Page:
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Novolipetsk Steel

August 26, 2011

Maxi-Group declared bankrupt

The Moscow City Arbitration Court issued a ruling declaring bankrupt and initiating bankruptcy procedures against Maxi-Group. 

This decision was based on a report prepared by E. Ryndenko, the external administrator, following an external observation procedure introduced by the court on February 18, 2011. This report confirmed the estimation given by NLMK, as well as by the independent international appraisals firms, PWC and American Appraisal, supporting arguments in favor of Maxi-Group’s insolvency: the Company is incapable of restoring its solvency and is subject to bankruptcy; there are good reasons to believe that actions had been taken in relation to Maxi-Group prior to it being acquired by NLMK in 2007 that can be qualified as premeditated bankruptcy. The administrator also noted that he had prepared a statement for the law enforcement authorities based on the gathered evidence.    

The outcome of today’s hearing could have made a solid argument in the International Commercial Arbitration Court (ICAC) proceedings on NLMK Vs. Maximov dispute regarding the price of Maxi-Group shares. In February 2011 NLÌÊ submitted a petition for temporary suspension of the proceedings in ICAC until the completion of the Maxi-Group bankruptcy hearing by the Moscow Arbitration Court. The ICAC arbitrators, however, disregarded the Maxi-Group bankruptcy hearing as “irrelevant”, issuing a ruling on March 31, 2011.

For reference: 

The decision to nullify the SPA of the Maxi Investment Company OJS shares came into force this week. The Maxi Investment Company was Maxi-Group’s senior creditor for c. RUR4.4 billion at the date of the transaction. It was to this entity that NLMK had transferred the RUR9.7 billion stabilization loan. The illegal transaction was made using these loan funds, and had been the subject of various court hearings for three years.

Under the Framework Agreement (Appendix #3), the Group companies did not make or execute any transactions involving or aimed at the disposal of any important assets starting from January 1, 2007. Nonetheless, on November 16, 2007 (during the deal process for Maxi-Group asset sale to NLMK), 100% of Maxi Investment Company shares were sold to an outside entity – Light House LLC (90% owned by N. Maximov). In point of fact, the Company was sold virtually free of charge as Light House LLC used funds received in the course of one business day from Maxi-Group as a result of transit transfer transactions made in one day to cover the RUR500 million price of shares.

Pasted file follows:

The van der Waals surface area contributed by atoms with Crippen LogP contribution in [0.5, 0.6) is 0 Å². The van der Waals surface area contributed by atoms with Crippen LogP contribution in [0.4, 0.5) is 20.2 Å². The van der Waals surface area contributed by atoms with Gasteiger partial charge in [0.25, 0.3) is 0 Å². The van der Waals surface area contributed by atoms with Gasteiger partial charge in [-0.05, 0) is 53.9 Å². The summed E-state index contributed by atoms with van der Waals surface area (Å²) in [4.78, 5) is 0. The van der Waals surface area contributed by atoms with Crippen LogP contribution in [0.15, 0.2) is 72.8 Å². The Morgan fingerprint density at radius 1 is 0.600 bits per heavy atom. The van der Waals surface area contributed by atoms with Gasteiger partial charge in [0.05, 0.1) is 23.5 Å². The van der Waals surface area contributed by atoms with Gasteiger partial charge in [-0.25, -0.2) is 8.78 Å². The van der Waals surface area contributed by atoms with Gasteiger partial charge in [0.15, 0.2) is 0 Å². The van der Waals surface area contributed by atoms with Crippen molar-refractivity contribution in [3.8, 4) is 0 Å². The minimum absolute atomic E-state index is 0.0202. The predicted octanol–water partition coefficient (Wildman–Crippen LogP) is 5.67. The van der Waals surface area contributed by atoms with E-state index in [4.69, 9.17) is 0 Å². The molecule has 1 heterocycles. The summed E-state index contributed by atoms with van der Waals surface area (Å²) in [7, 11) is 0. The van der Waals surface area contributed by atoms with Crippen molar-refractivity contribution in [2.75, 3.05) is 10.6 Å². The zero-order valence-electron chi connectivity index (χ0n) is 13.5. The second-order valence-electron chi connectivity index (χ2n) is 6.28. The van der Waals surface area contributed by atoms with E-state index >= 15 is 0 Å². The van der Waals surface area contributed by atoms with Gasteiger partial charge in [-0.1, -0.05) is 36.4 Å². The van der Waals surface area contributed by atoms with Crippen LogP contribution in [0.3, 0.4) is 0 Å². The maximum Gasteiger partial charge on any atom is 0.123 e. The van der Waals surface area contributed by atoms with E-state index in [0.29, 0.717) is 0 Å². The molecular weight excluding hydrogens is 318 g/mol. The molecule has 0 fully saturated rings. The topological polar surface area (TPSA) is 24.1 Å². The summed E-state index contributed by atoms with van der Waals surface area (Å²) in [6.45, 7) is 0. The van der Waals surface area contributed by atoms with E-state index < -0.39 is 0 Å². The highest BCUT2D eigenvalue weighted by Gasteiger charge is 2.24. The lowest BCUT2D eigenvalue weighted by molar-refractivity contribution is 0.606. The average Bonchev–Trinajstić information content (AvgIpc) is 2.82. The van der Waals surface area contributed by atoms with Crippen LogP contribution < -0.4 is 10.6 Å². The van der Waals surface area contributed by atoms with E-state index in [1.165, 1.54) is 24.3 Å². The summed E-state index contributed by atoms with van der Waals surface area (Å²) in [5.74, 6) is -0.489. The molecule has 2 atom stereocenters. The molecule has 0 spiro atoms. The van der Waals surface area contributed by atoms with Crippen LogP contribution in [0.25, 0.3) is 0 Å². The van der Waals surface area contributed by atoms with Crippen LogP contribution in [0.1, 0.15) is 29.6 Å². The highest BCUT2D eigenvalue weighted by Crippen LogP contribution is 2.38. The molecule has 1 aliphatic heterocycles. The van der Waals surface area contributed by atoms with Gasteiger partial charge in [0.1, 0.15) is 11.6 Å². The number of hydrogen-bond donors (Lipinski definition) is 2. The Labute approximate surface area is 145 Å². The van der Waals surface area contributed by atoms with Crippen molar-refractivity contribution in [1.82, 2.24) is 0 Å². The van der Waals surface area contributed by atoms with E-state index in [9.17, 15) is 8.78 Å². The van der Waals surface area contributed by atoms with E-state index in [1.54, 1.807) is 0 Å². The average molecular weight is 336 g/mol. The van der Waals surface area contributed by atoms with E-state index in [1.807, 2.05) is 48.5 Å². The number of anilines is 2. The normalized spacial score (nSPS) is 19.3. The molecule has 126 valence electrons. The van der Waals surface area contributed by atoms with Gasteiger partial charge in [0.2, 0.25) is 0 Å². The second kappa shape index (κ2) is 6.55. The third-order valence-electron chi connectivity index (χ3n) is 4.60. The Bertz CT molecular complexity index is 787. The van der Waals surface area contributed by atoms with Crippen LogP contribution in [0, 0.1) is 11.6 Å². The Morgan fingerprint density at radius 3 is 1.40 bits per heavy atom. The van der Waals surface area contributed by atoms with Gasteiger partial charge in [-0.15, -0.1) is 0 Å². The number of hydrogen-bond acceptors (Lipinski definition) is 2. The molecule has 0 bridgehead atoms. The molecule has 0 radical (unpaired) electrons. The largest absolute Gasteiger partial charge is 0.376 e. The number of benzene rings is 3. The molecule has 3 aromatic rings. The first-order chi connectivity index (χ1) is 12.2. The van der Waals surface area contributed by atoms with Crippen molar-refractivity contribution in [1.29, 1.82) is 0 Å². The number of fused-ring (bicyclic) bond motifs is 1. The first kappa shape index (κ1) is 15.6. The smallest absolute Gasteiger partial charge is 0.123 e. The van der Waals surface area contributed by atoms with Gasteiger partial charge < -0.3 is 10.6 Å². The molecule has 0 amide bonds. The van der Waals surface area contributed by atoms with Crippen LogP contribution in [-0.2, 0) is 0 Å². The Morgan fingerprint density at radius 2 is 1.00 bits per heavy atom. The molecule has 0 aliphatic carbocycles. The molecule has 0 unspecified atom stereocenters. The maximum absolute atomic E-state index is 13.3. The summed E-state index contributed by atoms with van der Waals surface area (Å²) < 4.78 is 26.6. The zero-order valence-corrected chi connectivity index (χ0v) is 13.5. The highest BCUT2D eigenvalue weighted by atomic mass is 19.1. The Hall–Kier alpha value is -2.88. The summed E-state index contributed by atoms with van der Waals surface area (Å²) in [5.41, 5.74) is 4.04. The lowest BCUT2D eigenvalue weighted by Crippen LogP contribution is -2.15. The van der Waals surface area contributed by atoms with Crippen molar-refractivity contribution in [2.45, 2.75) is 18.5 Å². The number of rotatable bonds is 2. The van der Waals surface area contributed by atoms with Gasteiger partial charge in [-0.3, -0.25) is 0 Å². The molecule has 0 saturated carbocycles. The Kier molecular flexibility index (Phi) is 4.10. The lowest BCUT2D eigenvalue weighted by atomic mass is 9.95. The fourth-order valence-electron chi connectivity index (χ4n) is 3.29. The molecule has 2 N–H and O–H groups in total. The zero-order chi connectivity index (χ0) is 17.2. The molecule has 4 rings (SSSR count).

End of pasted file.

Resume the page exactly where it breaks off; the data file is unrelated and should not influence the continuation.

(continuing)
Under the court award, the transaction to dispose liquid assets – Maxi Investment Company – was made at a stage when Maxi-Group was already suffering from an unhealthy balance sheet structure, insolvency, and was displaying signs of bankruptcy. These actions can be qualified as premeditated bankruptcy.

At the date of the NLMK deal, N. Maximov, Maxi-Group’s sole shareholder, failed to present accurate and comprehensive data on Maxi-Group’s financial standing to the new shareholders. Later, due diligence revealed that Maxi-Group’s actual financial liabilities were some RUR8.3 billion in excess of the liabilities declared by Maximov (RUR54.3 billion Vs. RUR46 billion). 

The assortment of facts revealed after the deal closure pointed to Maxi-Group’s (burdened with over RUR25 billion in short-term debts) displaying every sign of bankruptcy as at the beginning of 2007, with no objective financial capacity to settle its obligations.  

Measures taken by NLMK and Maxi-Group management allowed stabilizing the operations of all key Maxi-Group companies; restoring Maxi-Group’s solvency, however, proved impossible.

This happened following Maximov’s second shareholder’s actual refusal to adhere to the Agreement and participate in the Company’s joint financing, as well as the multiple deeds of crime committed by Maximov and his managers and revealed by legal audits. These inflicted RUR multi-billion losses on Maxi-Group and the Group companies.  

These circumstances, under the existing laws and for the purpose of protecting the interests of Maxi-Group creditors, forced NLMK to file for Maxi-Group’s bankruptcy with the Moscow City Arbitration Court.




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